And that was the one-word description of 2008's Red Letter Year. It was an album so bad that I didn't review it, didn't note, didn't want to say a word. I had never heard music so fake in my life -- and I took photos on one of the Monkee reunion tours in the eighties.
I told myself that her personal issues (new mother -- and I warned about that before it happened) and her medical issues that prevented her from playing guitar as she once had were going to require adjustments for both listener and artist.
It's four years later.
How much time and slack is Ani supposed to be given?
The new album drops Tuesday and is entitled Which Side Are You On?
I'm on the side of music but listening to the album leaves me unclear about Ani's allegiance.
Especially when playing the title track.
If you ever wondered what Pete Seeger would sound like fronting Bachman-Turner Overdrive, wonder no more. And, yes, it's as ugly and embarrassing as you might have suspected.
Even worse, Ani and Pete have 'updated' (changed and destroyed) Florence Reece's 1931 song ("Which Side Are You On?") about miners fighting for their rights, for their very survival.
Ani and Pete want to lie about Barack, want to whore for Barack.
Listening, you're struck, yet again, by the fact that Pete Seeger's singing ability took a train to a destination unknown back in 1963. Still, he does bark with authority. Ani's vocals are nasal and unattractive. She's both lost her range and the brightness of notes that could cover up for it.
Still no amount of lip stick would pretty up the pig they present:
They stole a few elections
Still we the people won
We voted out corruption
We voted for an end to war
And new direction
And we ain't gonna stop now
Until the job is done
Come on, all workers
This here is our time
Now there folks in Washington
Who care what's on our minds
Come one, come all, come voters
Let's vote next time
Show 'em which side are you on
Which side are you on?
We vote out corruption and big corporations? I believe it was on CNN that Michael Moore noted the obvious (his strong suit), "Wall Street has their man and his name is Barack Obama."
What war got ended Ani? The drone war? The Libyan War? Surely not the Iraq War which, Ani, I remember your stance against before it started and then . . . . crickets . . . silence from you ever since. The occupation of Iraq continues with the CIA, the FBI, the contractors and so much more. Moqtada al-Sadr has repeatedly decried the continued occupation of his country by the United States but you, Ani DiFranco, know so much better?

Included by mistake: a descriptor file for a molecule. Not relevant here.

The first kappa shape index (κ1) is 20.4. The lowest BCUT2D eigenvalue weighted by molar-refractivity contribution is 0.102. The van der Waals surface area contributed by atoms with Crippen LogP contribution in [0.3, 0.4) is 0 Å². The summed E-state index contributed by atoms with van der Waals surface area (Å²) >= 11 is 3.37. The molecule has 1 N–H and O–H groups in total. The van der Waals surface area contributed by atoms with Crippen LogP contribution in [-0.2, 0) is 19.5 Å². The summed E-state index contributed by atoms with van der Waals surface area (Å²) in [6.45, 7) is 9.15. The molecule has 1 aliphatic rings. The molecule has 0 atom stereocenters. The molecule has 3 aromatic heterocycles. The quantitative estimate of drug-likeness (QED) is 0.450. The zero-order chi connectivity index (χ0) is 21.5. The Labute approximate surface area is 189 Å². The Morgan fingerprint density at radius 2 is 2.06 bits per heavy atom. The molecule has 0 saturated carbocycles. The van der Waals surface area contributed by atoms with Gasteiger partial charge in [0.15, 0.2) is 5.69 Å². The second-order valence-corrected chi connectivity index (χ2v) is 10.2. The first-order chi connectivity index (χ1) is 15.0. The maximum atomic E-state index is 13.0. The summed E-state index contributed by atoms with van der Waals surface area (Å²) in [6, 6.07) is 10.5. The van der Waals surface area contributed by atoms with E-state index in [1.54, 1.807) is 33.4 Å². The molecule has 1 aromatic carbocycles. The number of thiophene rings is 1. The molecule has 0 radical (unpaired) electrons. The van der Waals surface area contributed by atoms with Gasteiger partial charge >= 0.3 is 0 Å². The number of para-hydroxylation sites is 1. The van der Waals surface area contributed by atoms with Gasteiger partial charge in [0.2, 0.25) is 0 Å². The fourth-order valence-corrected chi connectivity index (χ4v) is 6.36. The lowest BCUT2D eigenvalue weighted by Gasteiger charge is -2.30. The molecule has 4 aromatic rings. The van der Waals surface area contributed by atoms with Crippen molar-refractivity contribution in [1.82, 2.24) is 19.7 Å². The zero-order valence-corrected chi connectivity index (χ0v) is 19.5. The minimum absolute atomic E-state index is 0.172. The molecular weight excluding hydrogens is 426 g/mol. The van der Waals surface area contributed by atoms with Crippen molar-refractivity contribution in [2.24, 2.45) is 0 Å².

If, after listening, you're not getting how bad Ani's version is, click here for a version by Natalie Merchant which is amazing and honors the message.
Ani serves up a bad version, a "send this back, I'm not paying for it" version. She destroys the song. And it's about nothing but Ani lying to you and proving what a liar she is. Vote!!! She wants you to vote for Barack!!!!
For those who have forgotten, Ani wanted you to vote for Ralph Nader in 2000. In 2004, she started with that position but, after Janeane Garofalo and Sam Seder chewed out her ass on live radio (The Majority Report), Ani backed down and became a John Kerry booster. She's been the eternal coward ever since.
So she may sing of "your next bold move," but you quickly notice that Ani has none of her own.
You may also notice, if you reflect on the new album or just her past work, Ani's really not about the women. Even when she was a 'lesbian,' women really only showed up as lovers.
Many female singer-songwriters have been able to reflect a world where women took part, a world where women were friends with other women, where women helped each other. Stevie Nicks, the Wilson sisters of Heart, Carly Simon, Joni Mitchell, etc. all managed to convey such a world -- a world most women are familiar with. But Ani's writing, when you really examine it, really is and has been a male reference point, a male point of view.
On the new album, her male point of view is most noticeable in "Amendment." She sings the song in a tired, bored manner and, allegedly, it's about equality for women; however, she can't even maintain the focus for the entire song because she's so uninterested in the topic. The entire song? Try even the first verse. 30 seconds into singing -- such 'classic' lines as "chicks got it good now" -- she's suddenly off on "it's worker against worker."